How to upcycle an old side table into a chess-board coffee table

Today, I’m putting an old side table to good use by upcycling it with paint, sticky vinyl and acrylic to create a multi-purpose piece of furniture that serves as both a handy coffee table AND a games table! Want to make one for yourself? Here’s my project…

When my husband headed to the recycling centre with some scrap materials at the weekend, this side table nearly went with him. It’s the largest in a nest of tables that we’ve had for yeeeears and it’s fair to say that we’ve ruined it over time.

It’s been used for all kinds of activities including but not limited to, coffee breaks, meals, crafting, Lego-building, card games, cutting paper with a knife, making Christmas decorations, record player base, flat-lay backdrop, board games and much more. Which is probably why it’s in such poor condition now – we’ve worn it out!

The table has been scratched, knocked and stained – just look at this mysterious greasy-looking mark that won’t come off, no matter how much I clean it. Eww. So, it was nearly heading out of the door to the recycling centre when I decided to do something with it.

It’s not like me to scrap a perfectly usable piece of furniture, so I had a think about how I could re-finish the table to make it a joy to use again. And then the idea hit me – let’s turn it into a chess-board table!

Sure, the surface was in a bit of a state, so it would need a new acrylic top, and I couldn’t be sure if that stain would seep back through a coat of paint but I thought I might as well give it a go! I already had primer and aqua spray paint left over from my kitchen makeover, so I set to work.

YOU WILL NEED

  • Old table
  • Spray paint and primer
  • Acrylic sheet cut to size
  • Self-adhesive vinyl in any colour or effect you like
  • Ruler, pen, cutting mat, craft knife or paper guillotine
  • Glue dots

The table first needed cleaning and drying, and then I gave it a dusting of the primer. It was pretty much the same grey colour as the table, so you might not be able to see it clearly from my photo but honestly, I did bother to add a coat of primer before spray painting it.

I used a gloss spray paint and gave the table a few fine coats of paint, allowing each layer to dry thoroughly before adding another misting. I propped the table top on an old tub of paint so that I could get around it to cover all the sides and angles with paint.

While the painted surface was drying I moved on to the highlight of my ‘new’ table – an acrylic top with chess board! I got a piece of clear acrylic cut to the exact measurements of the table top from Plastic Sheets Shop. I ordered a thickness of 8mm, which actually was thicker than it needed to be to simply cover the surface and make it look like new.

I really like the chunky acrylic effect on the top of the finished table, so I’m glad I went for a thicker measurement but you could cut the cost of this project even more by opting for a thinner sheet of acrylic. The plastic sheet was delivered by post and it comes with a protective layer over the top – which is super handy for marking out a chess board design!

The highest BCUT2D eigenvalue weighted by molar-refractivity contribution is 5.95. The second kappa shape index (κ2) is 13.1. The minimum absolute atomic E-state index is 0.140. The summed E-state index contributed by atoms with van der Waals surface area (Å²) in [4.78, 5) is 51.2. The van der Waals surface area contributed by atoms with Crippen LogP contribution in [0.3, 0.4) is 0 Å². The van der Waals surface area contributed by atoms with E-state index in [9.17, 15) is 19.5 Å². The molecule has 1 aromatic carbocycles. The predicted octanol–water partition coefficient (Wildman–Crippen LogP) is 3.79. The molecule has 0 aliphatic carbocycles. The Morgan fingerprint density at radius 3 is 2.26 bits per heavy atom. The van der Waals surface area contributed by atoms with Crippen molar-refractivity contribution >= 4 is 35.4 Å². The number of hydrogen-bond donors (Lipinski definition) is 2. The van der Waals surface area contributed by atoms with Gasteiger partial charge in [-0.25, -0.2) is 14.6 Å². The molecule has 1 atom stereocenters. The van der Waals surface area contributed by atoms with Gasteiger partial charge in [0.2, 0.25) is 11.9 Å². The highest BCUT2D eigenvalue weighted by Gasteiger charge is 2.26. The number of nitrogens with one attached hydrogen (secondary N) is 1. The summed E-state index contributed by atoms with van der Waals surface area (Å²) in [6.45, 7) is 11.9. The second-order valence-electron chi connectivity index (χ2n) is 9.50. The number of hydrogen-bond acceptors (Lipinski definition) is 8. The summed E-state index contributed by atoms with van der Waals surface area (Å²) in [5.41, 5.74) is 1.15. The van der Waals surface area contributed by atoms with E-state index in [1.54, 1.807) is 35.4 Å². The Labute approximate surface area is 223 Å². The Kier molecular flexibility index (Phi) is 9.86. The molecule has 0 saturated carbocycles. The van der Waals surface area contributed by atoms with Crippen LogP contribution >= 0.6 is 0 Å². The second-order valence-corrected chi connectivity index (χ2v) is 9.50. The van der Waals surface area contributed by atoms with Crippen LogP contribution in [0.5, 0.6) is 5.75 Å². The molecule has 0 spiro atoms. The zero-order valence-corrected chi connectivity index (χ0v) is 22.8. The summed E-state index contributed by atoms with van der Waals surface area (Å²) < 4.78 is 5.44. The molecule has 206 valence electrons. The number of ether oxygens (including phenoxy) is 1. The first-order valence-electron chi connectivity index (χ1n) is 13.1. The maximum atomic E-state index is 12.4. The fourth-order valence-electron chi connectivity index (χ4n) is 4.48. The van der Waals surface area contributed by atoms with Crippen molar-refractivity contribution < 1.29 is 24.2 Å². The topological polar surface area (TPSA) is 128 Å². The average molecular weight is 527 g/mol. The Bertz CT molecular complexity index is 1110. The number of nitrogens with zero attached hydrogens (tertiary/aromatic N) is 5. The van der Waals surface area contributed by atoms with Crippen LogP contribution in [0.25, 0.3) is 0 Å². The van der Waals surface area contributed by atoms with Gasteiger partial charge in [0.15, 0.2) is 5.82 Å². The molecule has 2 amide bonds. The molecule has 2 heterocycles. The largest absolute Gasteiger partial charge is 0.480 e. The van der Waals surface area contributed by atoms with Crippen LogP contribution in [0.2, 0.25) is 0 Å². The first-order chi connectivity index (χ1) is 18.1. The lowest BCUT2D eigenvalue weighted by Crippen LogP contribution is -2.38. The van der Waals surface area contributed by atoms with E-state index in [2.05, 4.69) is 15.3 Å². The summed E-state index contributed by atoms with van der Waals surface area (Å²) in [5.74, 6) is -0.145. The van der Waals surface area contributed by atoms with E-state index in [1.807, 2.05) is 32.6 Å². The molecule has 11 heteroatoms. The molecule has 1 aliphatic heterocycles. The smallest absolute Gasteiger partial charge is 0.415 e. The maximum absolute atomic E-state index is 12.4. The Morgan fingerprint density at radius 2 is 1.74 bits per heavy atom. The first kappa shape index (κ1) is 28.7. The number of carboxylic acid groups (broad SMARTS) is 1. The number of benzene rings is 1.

I already had some chess pieces so I decided on the size of the squares based on the existing playing pieces – in this case, 3.5cm square – which I cut with a paper guillotine. You could use a craft knife, ruler and cutting board or programme the size into a cutting machine.

I choose some light wood grain self-adhesive vinyl for the ‘white’ squares of the chessboard, to match the existing legs of the table. I planned to leave the ‘black’ squares empty, which allows the aqua paint to become the ‘black’ squares.

I used a ruler and pen to draw the outline of the chessboard onto the protective sheeting on the top of the acrylic table top and then turned it over to apply the sticky vinyl squares to the underside. Peel off the protective sheeting from the underside first, and then start sticking! I spaced out the squares along the first row and then worked my way back until I had a complete chess board.

The final step was to reattach the legs to the freshly painted table top, and then position the acrylic top. You can use glue-dots on the corners of the acrylic sheet to secure the top to the table. Peel off the protective sheet from the top of the acrylic and admire your new table!

What do you think of my chess/draughts/coffee table? I am pleased to report that the mystery greasy stain hasn’t seeped through the paint, and the new acrylic top has hidden all the scratches, so everything is looking as good as new!

I decided that I really should paint the black chess pieces to match the table, so I gave them all a coat of primer and used the same aqua spray paint to create a coordinating set. I love it!

And I’m much more likely to play a game of chess now that the playing table looks so pretty..!

Let me know if you have a go at making this project in the comments below and please share your projects if you’ve previously used acrylic to refinish a table.

I’m totally addicted now that I’ve started using acrylic in my DIY projects and want to put thin sheets of acrylic on all my mid-century furniture to protect the surfaces – so watch this space ๐Ÿ˜‰

PIN IT FOR LATER…!



This blog post is sponsored collaboration. The pink links in this post may indicate a sponsored link or information source. The blog post reflects my own experience and the sponsor hasn’t had any control over my content ๐Ÿ™‚

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Cassie is a freelance writer with a Masters degree in lifestyle promotion studies. She loves to 'get the look for less' so regularly shares thrifty fashion posts, DIY interior design ideas and low-cost recipes on her blog.

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